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. Last Updated: 07/27/2016

Parties Agree on Stop-Gap Budget Bill

WASHINGTON -- Congress and the White House have set aside their differences and agreed on a stopgap spending bill that will avert a third partial shutdown of the government in three months.


The measure provides money through March 15 for nine Cabinet agencies and an assortment of programs that would have lost their funding Saturday. It won approval Thursday night in the House of Representatives on a 371-42 vote and is expected to pass the Senate and be signed by U.S. President Bill Clinton on Friday.


Members of both parties conceded Thursday that the bill, known as a continuing resolution, contained provisions they found distasteful. But lawmakers suggested they have lost enthusiasm for the chaotic budgetary clashes that paralyzed parts of the government and alienated many Americans.


"Frankly, from where we started, I'm somewhat amazed" that a deal was possible, said Republican Representative Robert Livingston, chairman of the House Appropriations Committee. The mid-March deadline, however, means that major elements of the government are still not assured of money through the 1996 fiscal year, ending Sept. 30.


The bill came together during hours of behind-the-scenes wrangling over education, abortion and other issues.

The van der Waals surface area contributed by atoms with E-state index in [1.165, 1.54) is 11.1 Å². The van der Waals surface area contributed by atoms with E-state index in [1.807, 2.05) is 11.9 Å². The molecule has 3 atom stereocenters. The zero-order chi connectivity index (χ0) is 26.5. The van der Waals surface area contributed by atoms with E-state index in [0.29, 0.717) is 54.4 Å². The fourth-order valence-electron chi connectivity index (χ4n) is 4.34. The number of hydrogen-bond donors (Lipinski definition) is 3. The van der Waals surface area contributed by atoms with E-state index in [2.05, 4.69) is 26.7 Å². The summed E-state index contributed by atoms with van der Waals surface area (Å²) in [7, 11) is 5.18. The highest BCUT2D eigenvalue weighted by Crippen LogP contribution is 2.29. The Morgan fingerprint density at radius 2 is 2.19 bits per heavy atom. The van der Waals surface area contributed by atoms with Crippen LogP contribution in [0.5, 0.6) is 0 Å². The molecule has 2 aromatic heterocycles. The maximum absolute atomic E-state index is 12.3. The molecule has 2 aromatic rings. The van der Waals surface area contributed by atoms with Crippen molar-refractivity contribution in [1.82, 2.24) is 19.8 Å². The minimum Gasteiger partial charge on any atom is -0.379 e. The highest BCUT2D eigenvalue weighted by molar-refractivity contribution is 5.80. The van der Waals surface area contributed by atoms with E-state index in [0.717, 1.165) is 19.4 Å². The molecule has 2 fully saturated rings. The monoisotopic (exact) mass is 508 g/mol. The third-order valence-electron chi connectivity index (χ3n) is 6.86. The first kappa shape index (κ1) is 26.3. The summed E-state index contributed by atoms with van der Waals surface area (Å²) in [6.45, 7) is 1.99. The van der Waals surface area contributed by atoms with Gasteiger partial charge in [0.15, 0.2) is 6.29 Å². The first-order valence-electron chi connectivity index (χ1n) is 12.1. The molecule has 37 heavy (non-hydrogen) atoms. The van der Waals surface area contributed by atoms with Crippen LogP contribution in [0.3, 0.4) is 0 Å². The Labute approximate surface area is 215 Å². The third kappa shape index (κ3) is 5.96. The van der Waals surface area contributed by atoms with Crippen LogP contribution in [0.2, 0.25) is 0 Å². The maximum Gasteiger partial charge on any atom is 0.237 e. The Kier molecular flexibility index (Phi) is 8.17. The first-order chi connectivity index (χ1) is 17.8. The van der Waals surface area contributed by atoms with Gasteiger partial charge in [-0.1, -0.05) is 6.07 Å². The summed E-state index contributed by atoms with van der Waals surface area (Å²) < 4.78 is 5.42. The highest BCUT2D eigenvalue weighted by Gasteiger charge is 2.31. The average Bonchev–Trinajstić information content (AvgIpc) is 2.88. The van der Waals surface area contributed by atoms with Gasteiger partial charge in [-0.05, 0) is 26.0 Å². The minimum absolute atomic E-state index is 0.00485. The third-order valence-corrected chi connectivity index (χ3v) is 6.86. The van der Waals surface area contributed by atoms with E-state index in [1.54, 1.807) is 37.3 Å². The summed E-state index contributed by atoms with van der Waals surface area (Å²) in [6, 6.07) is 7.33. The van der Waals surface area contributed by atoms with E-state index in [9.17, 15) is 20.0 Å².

Democrats accepted curbs that they generally oppose in funding for education and other programs. Republicans watered down an abortion restriction sought by conservatives and returned money to Clinton's pet projects of national service and additional police officers.


"This is a terrible bill, but it's the only one we've got, and that's the only reason I'm going to vote for it," said Representative Harold Volkmer, a Democrat.


Administration officials were pleased by the effort to stave off a shutdown, which contrasted with more vindictive tone of recent budget confrontations. Partial shutdowns that started in mid-November and mid-December closed many federal operations for 27 days and cost taxpayers $1.4 billion, according to the White House Office of Management and Budget.


"We think overall it was fair to all sides," said Lawrence Haas, OMB spokesman, of Thursday's deal.


The agreements came just a day after House Speaker Newt Gingrich declared that Republicans would work with the administration to identify mutually acceptable savings in the budget, while putting off the sensitive issues that have created the impasse, such as health care spending.


But administration officials expressed wariness toward Republican plans of attaching tax cuts and spending plans to an increase in the debt limit that is required by March 1 to prevent the nation from defaulting on its financial obligations.


The president "would take a dim view of that," said White House spokesman Mike McCurry, when asked about Republican recommendations to add a cut in the capital gains tax to a debt-limit bill.